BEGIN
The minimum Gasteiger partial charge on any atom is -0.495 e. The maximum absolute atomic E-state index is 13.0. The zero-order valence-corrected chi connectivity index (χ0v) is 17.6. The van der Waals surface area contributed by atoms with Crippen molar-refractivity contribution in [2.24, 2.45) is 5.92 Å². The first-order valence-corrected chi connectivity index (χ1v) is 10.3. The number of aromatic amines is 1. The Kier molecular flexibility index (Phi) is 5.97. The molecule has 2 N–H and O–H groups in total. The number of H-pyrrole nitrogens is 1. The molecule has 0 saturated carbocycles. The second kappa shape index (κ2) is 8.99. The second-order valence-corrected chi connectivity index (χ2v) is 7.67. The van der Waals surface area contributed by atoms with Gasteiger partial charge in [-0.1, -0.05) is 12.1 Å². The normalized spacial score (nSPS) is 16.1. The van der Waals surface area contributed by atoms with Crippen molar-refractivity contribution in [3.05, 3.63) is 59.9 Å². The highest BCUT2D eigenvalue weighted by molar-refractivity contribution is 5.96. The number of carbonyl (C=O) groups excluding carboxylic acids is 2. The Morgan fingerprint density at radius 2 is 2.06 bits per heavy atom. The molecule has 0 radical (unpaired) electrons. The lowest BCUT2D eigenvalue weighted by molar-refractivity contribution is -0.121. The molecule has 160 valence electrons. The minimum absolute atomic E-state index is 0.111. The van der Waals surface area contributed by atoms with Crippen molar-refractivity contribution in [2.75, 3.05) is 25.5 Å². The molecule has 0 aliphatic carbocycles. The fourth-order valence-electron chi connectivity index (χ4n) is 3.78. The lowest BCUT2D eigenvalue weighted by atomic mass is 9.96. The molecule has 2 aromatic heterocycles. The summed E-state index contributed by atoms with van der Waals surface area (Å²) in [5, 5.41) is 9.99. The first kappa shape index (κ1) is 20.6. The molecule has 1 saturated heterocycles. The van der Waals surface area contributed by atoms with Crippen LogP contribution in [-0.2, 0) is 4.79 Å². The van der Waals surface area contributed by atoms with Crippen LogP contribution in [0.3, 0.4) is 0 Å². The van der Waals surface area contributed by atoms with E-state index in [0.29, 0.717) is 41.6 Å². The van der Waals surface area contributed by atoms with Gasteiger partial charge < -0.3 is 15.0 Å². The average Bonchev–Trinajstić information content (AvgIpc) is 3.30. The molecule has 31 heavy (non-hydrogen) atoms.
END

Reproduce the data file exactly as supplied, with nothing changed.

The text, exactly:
The minimum Gasteiger partial charge on any atom is -0.495 e. The maximum absolute atomic E-state index is 13.0. The zero-order valence-corrected chi connectivity index (χ0v) is 17.6. The van der Waals surface area contributed by atoms with Crippen molar-refractivity contribution in [2.24, 2.45) is 5.92 Å². The first-order valence-corrected chi connectivity index (χ1v) is 10.3. The number of aromatic amines is 1. The Kier molecular flexibility index (Phi) is 5.97. The molecule has 2 N–H and O–H groups in total. The number of H-pyrrole nitrogens is 1. The molecule has 0 saturated carbocycles. The second kappa shape index (κ2) is 8.99. The second-order valence-corrected chi connectivity index (χ2v) is 7.67. The van der Waals surface area contributed by atoms with Gasteiger partial charge in [-0.1, -0.05) is 12.1 Å². The normalized spacial score (nSPS) is 16.1. The van der Waals surface area contributed by atoms with Crippen molar-refractivity contribution in [3.05, 3.63) is 59.9 Å². The highest BCUT2D eigenvalue weighted by molar-refractivity contribution is 5.96. The number of carbonyl (C=O) groups excluding carboxylic acids is 2. The Morgan fingerprint density at radius 2 is 2.06 bits per heavy atom. The molecule has 0 radical (unpaired) electrons. The lowest BCUT2D eigenvalue weighted by molar-refractivity contribution is -0.121. The molecule has 160 valence electrons. The minimum absolute atomic E-state index is 0.111. The van der Waals surface area contributed by atoms with Crippen molar-refractivity contribution in [2.75, 3.05) is 25.5 Å². The molecule has 0 aliphatic carbocycles. The fourth-order valence-electron chi connectivity index (χ4n) is 3.78. The lowest BCUT2D eigenvalue weighted by atomic mass is 9.96. The molecule has 2 aromatic heterocycles. The summed E-state index contributed by atoms with van der Waals surface area (Å²) in [5, 5.41) is 9.99. The first kappa shape index (κ1) is 20.6. The molecule has 1 saturated heterocycles. The van der Waals surface area contributed by atoms with Crippen LogP contribution in [-0.2, 0) is 4.79 Å². The van der Waals surface area contributed by atoms with Crippen LogP contribution in [0.3, 0.4) is 0 Å². The van der Waals surface area contributed by atoms with E-state index in [0.29, 0.717) is 41.6 Å². The van der Waals surface area contributed by atoms with Gasteiger partial charge < -0.3 is 15.0 Å². The average Bonchev–Trinajstić information content (AvgIpc) is 3.30. The molecule has 31 heavy (non-hydrogen) atoms.